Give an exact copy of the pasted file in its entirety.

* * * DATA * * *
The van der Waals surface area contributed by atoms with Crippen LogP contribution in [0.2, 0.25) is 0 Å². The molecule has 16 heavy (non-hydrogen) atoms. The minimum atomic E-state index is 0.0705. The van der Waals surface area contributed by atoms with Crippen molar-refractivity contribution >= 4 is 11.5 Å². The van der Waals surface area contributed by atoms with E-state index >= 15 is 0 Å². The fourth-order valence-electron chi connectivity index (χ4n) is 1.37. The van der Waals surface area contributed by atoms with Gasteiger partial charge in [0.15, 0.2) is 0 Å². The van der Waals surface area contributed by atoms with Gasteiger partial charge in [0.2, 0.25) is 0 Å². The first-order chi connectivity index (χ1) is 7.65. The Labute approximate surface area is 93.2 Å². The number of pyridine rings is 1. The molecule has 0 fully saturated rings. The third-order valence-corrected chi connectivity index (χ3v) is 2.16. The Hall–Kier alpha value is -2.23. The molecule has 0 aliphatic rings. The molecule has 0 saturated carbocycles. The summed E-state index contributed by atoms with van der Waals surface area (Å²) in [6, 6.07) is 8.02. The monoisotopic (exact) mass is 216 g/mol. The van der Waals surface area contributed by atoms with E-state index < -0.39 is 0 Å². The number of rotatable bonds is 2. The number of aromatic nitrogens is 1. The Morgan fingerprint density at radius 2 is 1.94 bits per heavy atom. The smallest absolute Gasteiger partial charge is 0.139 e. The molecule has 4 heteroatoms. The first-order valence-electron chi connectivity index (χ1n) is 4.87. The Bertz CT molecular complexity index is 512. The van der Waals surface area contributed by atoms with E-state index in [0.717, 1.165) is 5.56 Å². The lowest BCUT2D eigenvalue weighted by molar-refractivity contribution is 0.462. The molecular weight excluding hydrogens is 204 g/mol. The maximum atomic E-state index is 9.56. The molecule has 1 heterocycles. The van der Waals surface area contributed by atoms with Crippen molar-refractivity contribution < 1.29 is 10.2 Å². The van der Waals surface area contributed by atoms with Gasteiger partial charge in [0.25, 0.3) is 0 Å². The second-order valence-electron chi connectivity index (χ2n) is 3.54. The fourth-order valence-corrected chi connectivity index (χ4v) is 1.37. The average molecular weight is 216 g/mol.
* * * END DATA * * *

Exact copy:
The van der Waals surface area contributed by atoms with Crippen LogP contribution in [0.2, 0.25) is 0 Å². The molecule has 16 heavy (non-hydrogen) atoms. The minimum atomic E-state index is 0.0705. The van der Waals surface area contributed by atoms with Crippen molar-refractivity contribution >= 4 is 11.5 Å². The van der Waals surface area contributed by atoms with E-state index >= 15 is 0 Å². The fourth-order valence-electron chi connectivity index (χ4n) is 1.37. The van der Waals surface area contributed by atoms with Gasteiger partial charge in [0.15, 0.2) is 0 Å². The van der Waals surface area contributed by atoms with Gasteiger partial charge in [0.2, 0.25) is 0 Å². The first-order chi connectivity index (χ1) is 7.65. The Labute approximate surface area is 93.2 Å². The number of pyridine rings is 1. The molecule has 0 fully saturated rings. The third-order valence-corrected chi connectivity index (χ3v) is 2.16. The Hall–Kier alpha value is -2.23. The molecule has 0 aliphatic rings. The molecule has 0 saturated carbocycles. The summed E-state index contributed by atoms with van der Waals surface area (Å²) in [6, 6.07) is 8.02. The monoisotopic (exact) mass is 216 g/mol. The van der Waals surface area contributed by atoms with E-state index < -0.39 is 0 Å². The number of rotatable bonds is 2. The number of aromatic nitrogens is 1. The Morgan fingerprint density at radius 2 is 1.94 bits per heavy atom. The smallest absolute Gasteiger partial charge is 0.139 e. The molecule has 4 heteroatoms. The first-order valence-electron chi connectivity index (χ1n) is 4.87. The Bertz CT molecular complexity index is 512. The van der Waals surface area contributed by atoms with E-state index in [0.717, 1.165) is 5.56 Å². The lowest BCUT2D eigenvalue weighted by molar-refractivity contribution is 0.462. The molecular weight excluding hydrogens is 204 g/mol. The maximum atomic E-state index is 9.56. The molecule has 1 heterocycles. The van der Waals surface area contributed by atoms with Crippen molar-refractivity contribution < 1.29 is 10.2 Å². The van der Waals surface area contributed by atoms with Gasteiger partial charge in [0.25, 0.3) is 0 Å². The second-order valence-electron chi connectivity index (χ2n) is 3.54. The fourth-order valence-corrected chi connectivity index (χ4v) is 1.37. The average molecular weight is 216 g/mol.